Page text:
She did not know who he was, but
thought that he was a prince from some
far-off land; for he came in the guise of a
young man, and did not look like the great
king of earth and sky that he was.
But Juno, the queen who lived with Jupiter
and shared his throne in the midst of the
clouds, did not love Io at all. When she
heard why Jupiter stayed from home so long,
she made up her mind to do the fair girl all
the harm that she could; and one day she
went down to Argos to try what could be
Jupiter saw her while she was yet a great
way off, and he knew why she had come. So,
to save Io from her, he changed the maiden
to a white cow. He thought that when Juno
had gone back home, it would not be hard to
give Io her own form again.
But when the queen saw the cow, she knew
that it was Io.
"Oh, what a fine cow you have there!" she
said. "Give her to me, good Jupiter, give
her to me!"
Jupiter did not like to do this; but she
coaxed so hard that at last he gave up, and
let her have the cow for her own. He thought
that it would not be long till he could get
her away from the queen, and change her to a
girl once more. But Juno was too wise to
trust him. She took the cow by her horns,
and led her out of the town.
"Now, my sweet maid," she said, "I will see
that you stay in this shape as long as you
Then she gave the cow in charge of a strange
watchman named Argus, who had, not two eyes
only, as you and I have, but ten times ten.
And Argus led the cow to a grove, and tied
her by a long rope to a tree, where she had
to stand and eat grass, and cry, "Moo! moo!"
from morn till night; and when the sun had
set, and it was dark, she lay down on the
cold ground and wept, and cried, "Moo! moo!"
till she fell asleep.
But no kind friend heard her, and no one
came to help her; for none but Jupiter and
Juno knew that the white cow who stood in
the grove was Io, whom all the world loved.
Day in and day out, Argus, who was all eyes,
sat on a hill close by and kept watch; and
you could not say that he went to sleep at
all, for while half of his eyes were shut,
the other half were wide awake, and thus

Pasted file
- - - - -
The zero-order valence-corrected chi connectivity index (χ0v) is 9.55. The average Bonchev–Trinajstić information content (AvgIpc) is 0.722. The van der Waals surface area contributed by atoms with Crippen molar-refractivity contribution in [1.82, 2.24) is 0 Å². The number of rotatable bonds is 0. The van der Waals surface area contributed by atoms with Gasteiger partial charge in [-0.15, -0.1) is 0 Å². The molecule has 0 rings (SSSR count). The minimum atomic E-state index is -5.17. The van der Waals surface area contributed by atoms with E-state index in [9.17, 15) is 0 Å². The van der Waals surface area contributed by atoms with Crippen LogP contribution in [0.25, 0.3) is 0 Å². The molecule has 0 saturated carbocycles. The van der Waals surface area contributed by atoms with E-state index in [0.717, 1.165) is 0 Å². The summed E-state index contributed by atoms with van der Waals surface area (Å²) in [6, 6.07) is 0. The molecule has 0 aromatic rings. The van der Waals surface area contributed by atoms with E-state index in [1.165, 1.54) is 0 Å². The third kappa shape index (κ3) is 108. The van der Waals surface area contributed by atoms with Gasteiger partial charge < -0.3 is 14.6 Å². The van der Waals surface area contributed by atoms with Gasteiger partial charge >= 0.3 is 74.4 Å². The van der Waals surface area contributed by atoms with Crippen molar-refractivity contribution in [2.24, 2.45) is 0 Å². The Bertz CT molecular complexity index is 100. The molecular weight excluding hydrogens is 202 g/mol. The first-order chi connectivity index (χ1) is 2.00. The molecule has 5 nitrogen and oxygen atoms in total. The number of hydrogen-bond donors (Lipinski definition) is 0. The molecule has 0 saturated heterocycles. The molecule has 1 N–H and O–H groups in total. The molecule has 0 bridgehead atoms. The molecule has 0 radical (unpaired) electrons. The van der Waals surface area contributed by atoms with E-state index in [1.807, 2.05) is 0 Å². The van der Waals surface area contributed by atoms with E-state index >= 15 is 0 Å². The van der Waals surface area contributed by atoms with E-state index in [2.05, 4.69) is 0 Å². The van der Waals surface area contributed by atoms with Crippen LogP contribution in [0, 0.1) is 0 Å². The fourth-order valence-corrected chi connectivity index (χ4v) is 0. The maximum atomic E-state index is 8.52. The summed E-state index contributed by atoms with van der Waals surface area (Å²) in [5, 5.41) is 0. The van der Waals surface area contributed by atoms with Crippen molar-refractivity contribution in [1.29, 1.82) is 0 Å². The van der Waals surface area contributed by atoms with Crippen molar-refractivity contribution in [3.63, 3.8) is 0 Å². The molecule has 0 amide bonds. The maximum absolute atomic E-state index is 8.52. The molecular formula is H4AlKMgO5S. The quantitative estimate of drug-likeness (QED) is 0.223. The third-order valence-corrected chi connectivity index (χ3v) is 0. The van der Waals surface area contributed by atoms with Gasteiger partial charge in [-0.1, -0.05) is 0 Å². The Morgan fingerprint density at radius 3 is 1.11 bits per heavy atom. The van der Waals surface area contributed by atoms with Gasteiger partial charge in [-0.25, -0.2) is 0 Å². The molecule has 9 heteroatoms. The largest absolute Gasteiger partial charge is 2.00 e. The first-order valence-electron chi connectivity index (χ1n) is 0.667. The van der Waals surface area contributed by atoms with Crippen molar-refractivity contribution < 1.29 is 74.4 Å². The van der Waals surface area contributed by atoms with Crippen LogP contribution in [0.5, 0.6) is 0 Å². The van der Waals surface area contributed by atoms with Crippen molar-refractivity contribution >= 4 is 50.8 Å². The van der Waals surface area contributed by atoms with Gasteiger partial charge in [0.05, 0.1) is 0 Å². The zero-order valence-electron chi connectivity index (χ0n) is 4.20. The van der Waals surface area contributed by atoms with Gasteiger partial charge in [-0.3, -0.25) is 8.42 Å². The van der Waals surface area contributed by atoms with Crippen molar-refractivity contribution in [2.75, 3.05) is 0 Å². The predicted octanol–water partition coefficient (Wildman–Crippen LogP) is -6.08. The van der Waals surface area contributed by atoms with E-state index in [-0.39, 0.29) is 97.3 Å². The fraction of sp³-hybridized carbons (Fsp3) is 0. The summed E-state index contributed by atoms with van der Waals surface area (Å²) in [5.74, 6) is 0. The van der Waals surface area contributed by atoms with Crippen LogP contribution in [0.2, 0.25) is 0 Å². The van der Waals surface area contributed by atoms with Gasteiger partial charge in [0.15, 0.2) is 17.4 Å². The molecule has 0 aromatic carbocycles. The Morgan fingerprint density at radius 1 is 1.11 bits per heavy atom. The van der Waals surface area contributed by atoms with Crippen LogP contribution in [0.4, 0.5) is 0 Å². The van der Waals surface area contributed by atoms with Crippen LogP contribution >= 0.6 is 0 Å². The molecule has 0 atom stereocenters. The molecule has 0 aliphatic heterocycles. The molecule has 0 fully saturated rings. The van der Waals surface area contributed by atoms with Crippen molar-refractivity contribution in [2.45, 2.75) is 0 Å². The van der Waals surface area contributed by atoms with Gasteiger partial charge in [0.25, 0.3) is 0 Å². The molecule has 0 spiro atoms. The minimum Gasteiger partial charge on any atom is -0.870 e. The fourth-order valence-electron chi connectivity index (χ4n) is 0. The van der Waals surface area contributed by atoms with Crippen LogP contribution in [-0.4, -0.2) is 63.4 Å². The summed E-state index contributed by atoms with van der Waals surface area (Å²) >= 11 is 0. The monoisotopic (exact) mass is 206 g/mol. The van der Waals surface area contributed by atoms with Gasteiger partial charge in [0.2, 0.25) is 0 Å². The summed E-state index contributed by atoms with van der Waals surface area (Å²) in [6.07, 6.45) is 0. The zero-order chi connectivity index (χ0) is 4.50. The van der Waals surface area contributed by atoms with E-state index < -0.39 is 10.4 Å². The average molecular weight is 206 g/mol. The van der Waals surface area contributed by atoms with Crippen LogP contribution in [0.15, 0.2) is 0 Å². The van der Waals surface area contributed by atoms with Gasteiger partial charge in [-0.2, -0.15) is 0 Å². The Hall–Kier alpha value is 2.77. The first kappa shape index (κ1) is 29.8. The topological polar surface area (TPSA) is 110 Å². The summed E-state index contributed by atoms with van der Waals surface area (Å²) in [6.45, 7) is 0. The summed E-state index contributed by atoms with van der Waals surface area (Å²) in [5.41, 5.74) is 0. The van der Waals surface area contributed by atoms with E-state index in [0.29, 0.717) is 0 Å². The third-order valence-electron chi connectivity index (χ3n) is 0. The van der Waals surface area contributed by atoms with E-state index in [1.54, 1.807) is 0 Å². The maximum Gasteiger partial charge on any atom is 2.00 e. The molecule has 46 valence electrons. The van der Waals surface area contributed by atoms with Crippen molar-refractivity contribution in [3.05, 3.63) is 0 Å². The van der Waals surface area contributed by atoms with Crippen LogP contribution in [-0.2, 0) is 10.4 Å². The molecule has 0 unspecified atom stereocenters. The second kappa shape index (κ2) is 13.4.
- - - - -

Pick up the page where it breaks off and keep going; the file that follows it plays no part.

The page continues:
they slept and watched by turns.
Jupiter was grieved when he saw to what a
hard life Io had been doomed, and he tried
to think of some plan to set her free. One
day he called sly
Mercury, who had wings on
his shoes, and bade him go and lead the cow
away from the grove where she was kept.
Mercury went down and stood near the foot of
the hill where Argus sat, and began to play
sweet tunes on his flute. This was just what
the strange watchman liked to hear; and so
he called to Mercury, and asked him to come
up and sit by his side and play still other
Mercury did as he wished, and played such
strains of sweet music as no one in all the
world has heard from that day to this. And
as he played, queer old Argus lay down upon
the grass and listened, and thought that he
had not had so great a treat in all his
life. But by and by those sweet sounds
wrapped him in so strange a spell that all
his eyes closed at once, and he fell into a
This was just what Mercury wished. It was
not a brave thing to do, and yet he drew a
long, sharp knife from his belt and cut off
the head of poor Argus while he slept. Then
he ran down the hill to loose the cow and
lead her to the town.
But Juno had seen him kill her watchman, and
she met him on the road. She cried out to
him and told him to let the cow go; and her
face was so full of wrath that, as soon as
he saw her, he turned and fled, and left
poor Io to her fate.
Juno was so much grieved when she saw Argus
stretched dead in the grass on the hilltop,
that she took his hundred eyes and set them
in the tail of a peacock; and there you may
still see them to this day.
Then she found a great gadfly, as big as a
bat, and sent it to buzz in the white cow's
ears, and to bite her and sting her so that